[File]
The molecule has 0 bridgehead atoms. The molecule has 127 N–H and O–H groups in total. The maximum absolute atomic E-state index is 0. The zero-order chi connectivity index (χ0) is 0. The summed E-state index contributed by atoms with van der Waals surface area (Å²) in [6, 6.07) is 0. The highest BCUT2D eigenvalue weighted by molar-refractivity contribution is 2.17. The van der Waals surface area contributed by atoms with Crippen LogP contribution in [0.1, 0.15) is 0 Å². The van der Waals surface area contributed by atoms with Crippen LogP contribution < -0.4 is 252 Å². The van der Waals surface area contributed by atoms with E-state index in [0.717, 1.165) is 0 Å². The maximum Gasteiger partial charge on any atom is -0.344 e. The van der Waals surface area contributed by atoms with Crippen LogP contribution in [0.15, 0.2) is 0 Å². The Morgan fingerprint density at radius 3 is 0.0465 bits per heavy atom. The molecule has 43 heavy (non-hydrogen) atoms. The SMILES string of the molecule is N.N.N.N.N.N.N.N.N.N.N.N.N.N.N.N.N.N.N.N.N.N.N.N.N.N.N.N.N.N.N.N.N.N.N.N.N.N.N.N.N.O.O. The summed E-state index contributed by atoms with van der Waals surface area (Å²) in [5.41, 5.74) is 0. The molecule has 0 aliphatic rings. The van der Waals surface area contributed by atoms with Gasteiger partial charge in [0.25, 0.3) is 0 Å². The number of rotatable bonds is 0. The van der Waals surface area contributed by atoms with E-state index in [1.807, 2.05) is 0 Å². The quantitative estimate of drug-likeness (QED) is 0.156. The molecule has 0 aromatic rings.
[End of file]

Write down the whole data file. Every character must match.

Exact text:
The molecule has 0 bridgehead atoms. The molecule has 127 N–H and O–H groups in total. The maximum absolute atomic E-state index is 0. The zero-order chi connectivity index (χ0) is 0. The summed E-state index contributed by atoms with van der Waals surface area (Å²) in [6, 6.07) is 0. The highest BCUT2D eigenvalue weighted by molar-refractivity contribution is 2.17. The van der Waals surface area contributed by atoms with Crippen LogP contribution in [0.1, 0.15) is 0 Å². The van der Waals surface area contributed by atoms with Crippen LogP contribution < -0.4 is 252 Å². The van der Waals surface area contributed by atoms with E-state index in [0.717, 1.165) is 0 Å². The maximum Gasteiger partial charge on any atom is -0.344 e. The van der Waals surface area contributed by atoms with Crippen LogP contribution in [0.15, 0.2) is 0 Å². The Morgan fingerprint density at radius 3 is 0.0465 bits per heavy atom. The molecule has 43 heavy (non-hydrogen) atoms. The SMILES string of the molecule is N.N.N.N.N.N.N.N.N.N.N.N.N.N.N.N.N.N.N.N.N.N.N.N.N.N.N.N.N.N.N.N.N.N.N.N.N.N.N.N.N.O.O. The summed E-state index contributed by atoms with van der Waals surface area (Å²) in [5.41, 5.74) is 0. The molecule has 0 aliphatic rings. The van der Waals surface area contributed by atoms with Gasteiger partial charge in [0.25, 0.3) is 0 Å². The number of rotatable bonds is 0. The van der Waals surface area contributed by atoms with E-state index in [1.807, 2.05) is 0 Å². The quantitative estimate of drug-likeness (QED) is 0.156. The molecule has 0 aromatic rings.